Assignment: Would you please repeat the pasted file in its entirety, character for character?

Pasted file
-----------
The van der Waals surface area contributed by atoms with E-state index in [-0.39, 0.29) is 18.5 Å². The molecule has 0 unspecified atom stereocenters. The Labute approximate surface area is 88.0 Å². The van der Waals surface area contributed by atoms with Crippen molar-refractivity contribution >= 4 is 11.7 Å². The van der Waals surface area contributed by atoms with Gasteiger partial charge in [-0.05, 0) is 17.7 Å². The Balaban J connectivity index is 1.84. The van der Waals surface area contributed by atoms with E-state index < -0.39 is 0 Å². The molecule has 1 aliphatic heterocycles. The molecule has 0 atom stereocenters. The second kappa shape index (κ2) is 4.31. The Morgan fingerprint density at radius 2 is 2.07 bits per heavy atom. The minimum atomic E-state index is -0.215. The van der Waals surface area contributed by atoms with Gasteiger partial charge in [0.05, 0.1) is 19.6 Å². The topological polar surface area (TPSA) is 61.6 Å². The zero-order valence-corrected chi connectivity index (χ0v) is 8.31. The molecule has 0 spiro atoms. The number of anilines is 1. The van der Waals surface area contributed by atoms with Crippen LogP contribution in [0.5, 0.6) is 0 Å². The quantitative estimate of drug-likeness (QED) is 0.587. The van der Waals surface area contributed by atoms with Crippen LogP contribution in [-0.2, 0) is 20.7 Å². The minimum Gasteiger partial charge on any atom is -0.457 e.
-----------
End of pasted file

The van der Waals surface area contributed by atoms with E-state index in [-0.39, 0.29) is 18.5 Å². The molecule has 0 unspecified atom stereocenters. The Labute approximate surface area is 88.0 Å². The van der Waals surface area contributed by atoms with Crippen molar-refractivity contribution >= 4 is 11.7 Å². The van der Waals surface area contributed by atoms with Gasteiger partial charge in [-0.05, 0) is 17.7 Å². The Balaban J connectivity index is 1.84. The van der Waals surface area contributed by atoms with E-state index < -0.39 is 0 Å². The molecule has 1 aliphatic heterocycles. The molecule has 0 atom stereocenters. The second kappa shape index (κ2) is 4.31. The Morgan fingerprint density at radius 2 is 2.07 bits per heavy atom. The minimum atomic E-state index is -0.215. The van der Waals surface area contributed by atoms with Gasteiger partial charge in [0.05, 0.1) is 19.6 Å². The topological polar surface area (TPSA) is 61.6 Å². The zero-order valence-corrected chi connectivity index (χ0v) is 8.31. The molecule has 0 spiro atoms. The number of anilines is 1. The van der Waals surface area contributed by atoms with Crippen LogP contribution in [0.5, 0.6) is 0 Å². The quantitative estimate of drug-likeness (QED) is 0.587. The van der Waals surface area contributed by atoms with Crippen LogP contribution in [-0.2, 0) is 20.7 Å². The minimum Gasteiger partial charge on any atom is -0.457 e.